Vertical mixing alleviates autumnal oxygen deficiency in the central North Sea

Charlotte A. J. Williams, Tom Hull, Jan Kaiser, Claire Mahaffey, Naomi Greenwood, Matt Toberman, Matthew R. Palmer

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There is an immediate need to better understand and monitor shelf sea dissolved oxygen (O2) concentrations. Here we use high-resolution glider observations of turbulence and O2 concentrations to directly estimate the vertical O2 flux into the bottom mixed layer (BML) immediately before the autumn breakdown of stratification in a seasonally stratified shelf sea. We present a novel method to resolve the oxycline across sharp gradients due to slow optode response time and optode positioning in a flow "shadow zone"on Slocum gliders. The vertical O2 flux to the low-O2 BML was found to be between 2.5 to 6.4 mmol m-2 d-1. Episodic intense mixing events were responsible for the majority (up to 90 %) of this oxygen supply despite making up 40 % of the observations. Without these intense mixing events, BML O2 concentrations would approach ecologically concerning levels by the end of the stratified period. Understanding the driving forces behind episodic mixing and how these may change under future climate scenarios and renewable energy infrastructure is key for monitoring shelf sea health.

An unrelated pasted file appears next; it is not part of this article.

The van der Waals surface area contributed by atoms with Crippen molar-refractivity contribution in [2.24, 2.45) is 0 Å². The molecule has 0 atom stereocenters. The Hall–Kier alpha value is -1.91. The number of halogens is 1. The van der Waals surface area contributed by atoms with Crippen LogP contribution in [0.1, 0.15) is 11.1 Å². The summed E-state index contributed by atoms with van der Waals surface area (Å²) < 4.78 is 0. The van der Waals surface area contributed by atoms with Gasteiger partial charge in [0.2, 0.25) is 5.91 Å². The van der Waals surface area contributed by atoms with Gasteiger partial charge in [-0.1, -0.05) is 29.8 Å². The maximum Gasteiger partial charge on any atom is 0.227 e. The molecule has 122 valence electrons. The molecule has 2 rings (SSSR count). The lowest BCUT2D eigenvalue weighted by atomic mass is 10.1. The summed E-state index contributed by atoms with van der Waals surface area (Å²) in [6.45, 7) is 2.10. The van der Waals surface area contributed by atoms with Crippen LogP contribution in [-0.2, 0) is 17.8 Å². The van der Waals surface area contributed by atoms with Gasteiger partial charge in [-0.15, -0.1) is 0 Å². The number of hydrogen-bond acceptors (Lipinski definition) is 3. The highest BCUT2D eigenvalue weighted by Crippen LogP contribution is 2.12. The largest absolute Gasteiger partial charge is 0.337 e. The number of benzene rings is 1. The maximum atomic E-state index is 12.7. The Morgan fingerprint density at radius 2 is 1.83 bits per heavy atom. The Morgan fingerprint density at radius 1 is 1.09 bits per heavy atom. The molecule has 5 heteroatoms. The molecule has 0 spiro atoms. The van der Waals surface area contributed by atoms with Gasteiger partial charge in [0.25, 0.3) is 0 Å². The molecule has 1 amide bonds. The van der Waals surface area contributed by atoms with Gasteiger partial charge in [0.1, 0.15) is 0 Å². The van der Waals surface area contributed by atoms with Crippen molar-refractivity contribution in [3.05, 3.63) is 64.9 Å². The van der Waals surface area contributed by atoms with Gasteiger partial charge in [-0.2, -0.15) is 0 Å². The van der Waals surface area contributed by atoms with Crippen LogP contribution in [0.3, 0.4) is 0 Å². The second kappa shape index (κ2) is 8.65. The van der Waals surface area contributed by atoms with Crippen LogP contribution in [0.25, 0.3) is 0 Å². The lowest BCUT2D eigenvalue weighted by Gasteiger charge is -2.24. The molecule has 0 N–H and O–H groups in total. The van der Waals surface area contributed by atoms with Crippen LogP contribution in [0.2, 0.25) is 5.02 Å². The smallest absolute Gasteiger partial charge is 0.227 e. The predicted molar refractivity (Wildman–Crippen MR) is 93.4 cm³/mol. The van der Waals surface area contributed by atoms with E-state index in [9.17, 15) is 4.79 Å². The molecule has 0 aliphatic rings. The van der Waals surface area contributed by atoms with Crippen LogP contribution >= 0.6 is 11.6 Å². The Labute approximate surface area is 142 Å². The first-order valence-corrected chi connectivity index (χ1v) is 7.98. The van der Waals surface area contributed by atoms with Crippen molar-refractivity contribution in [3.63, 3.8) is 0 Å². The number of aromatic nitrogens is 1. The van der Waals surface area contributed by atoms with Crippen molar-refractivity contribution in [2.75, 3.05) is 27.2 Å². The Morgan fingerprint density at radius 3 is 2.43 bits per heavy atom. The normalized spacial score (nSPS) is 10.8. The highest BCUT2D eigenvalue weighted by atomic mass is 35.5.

Original languageEnglish
Pages (from-to)1961-1971
Number of pages11
Issue number7
Publication statusPublished - 17 Apr 2024


  • Atlantic Ocean
  • North Sea
  • autumn
  • concentration (composition)
  • dissolved gas
  • oxygen
  • seasonal variation
  • shelf sea


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